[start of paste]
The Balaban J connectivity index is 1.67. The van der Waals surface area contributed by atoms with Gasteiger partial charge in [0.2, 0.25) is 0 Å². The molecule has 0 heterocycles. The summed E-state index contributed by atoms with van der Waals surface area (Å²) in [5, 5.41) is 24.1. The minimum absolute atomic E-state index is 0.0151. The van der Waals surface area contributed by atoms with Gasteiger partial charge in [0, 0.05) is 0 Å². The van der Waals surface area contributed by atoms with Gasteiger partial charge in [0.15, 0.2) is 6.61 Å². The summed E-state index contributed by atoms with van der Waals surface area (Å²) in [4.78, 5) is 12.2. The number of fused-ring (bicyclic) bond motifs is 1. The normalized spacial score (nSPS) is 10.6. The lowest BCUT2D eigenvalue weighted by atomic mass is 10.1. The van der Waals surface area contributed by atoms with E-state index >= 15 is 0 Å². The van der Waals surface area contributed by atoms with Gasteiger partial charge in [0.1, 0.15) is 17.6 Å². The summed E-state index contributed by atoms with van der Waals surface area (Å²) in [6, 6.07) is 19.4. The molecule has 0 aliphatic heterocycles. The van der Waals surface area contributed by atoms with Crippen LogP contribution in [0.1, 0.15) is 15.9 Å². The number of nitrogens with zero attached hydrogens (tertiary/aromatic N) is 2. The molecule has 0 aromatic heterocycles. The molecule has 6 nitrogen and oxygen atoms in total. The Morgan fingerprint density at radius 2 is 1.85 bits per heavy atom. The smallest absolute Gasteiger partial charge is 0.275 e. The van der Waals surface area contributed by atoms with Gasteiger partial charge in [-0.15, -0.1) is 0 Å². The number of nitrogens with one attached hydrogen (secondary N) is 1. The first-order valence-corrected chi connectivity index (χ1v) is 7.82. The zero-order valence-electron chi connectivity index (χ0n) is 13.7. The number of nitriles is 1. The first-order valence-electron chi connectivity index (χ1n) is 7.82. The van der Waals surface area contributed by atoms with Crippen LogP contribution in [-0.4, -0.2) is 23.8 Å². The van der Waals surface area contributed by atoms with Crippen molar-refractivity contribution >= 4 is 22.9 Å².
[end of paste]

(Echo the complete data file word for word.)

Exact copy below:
The Balaban J connectivity index is 1.67. The van der Waals surface area contributed by atoms with Gasteiger partial charge in [0.2, 0.25) is 0 Å². The molecule has 0 heterocycles. The summed E-state index contributed by atoms with van der Waals surface area (Å²) in [5, 5.41) is 24.1. The minimum absolute atomic E-state index is 0.0151. The van der Waals surface area contributed by atoms with Gasteiger partial charge in [0, 0.05) is 0 Å². The van der Waals surface area contributed by atoms with Gasteiger partial charge in [0.15, 0.2) is 6.61 Å². The summed E-state index contributed by atoms with van der Waals surface area (Å²) in [4.78, 5) is 12.2. The number of fused-ring (bicyclic) bond motifs is 1. The normalized spacial score (nSPS) is 10.6. The lowest BCUT2D eigenvalue weighted by atomic mass is 10.1. The van der Waals surface area contributed by atoms with E-state index >= 15 is 0 Å². The van der Waals surface area contributed by atoms with Gasteiger partial charge in [0.1, 0.15) is 17.6 Å². The summed E-state index contributed by atoms with van der Waals surface area (Å²) in [6, 6.07) is 19.4. The molecule has 0 aliphatic heterocycles. The van der Waals surface area contributed by atoms with Crippen LogP contribution in [0.1, 0.15) is 15.9 Å². The number of nitrogens with zero attached hydrogens (tertiary/aromatic N) is 2. The molecule has 0 aromatic heterocycles. The molecule has 6 nitrogen and oxygen atoms in total. The Morgan fingerprint density at radius 2 is 1.85 bits per heavy atom. The smallest absolute Gasteiger partial charge is 0.275 e. The van der Waals surface area contributed by atoms with Gasteiger partial charge in [-0.15, -0.1) is 0 Å². The number of nitrogens with one attached hydrogen (secondary N) is 1. The first-order valence-corrected chi connectivity index (χ1v) is 7.82. The zero-order valence-electron chi connectivity index (χ0n) is 13.7. The number of nitriles is 1. The first-order valence-electron chi connectivity index (χ1n) is 7.82. The van der Waals surface area contributed by atoms with Crippen LogP contribution in [-0.4, -0.2) is 23.8 Å². The van der Waals surface area contributed by atoms with Crippen molar-refractivity contribution >= 4 is 22.9 Å².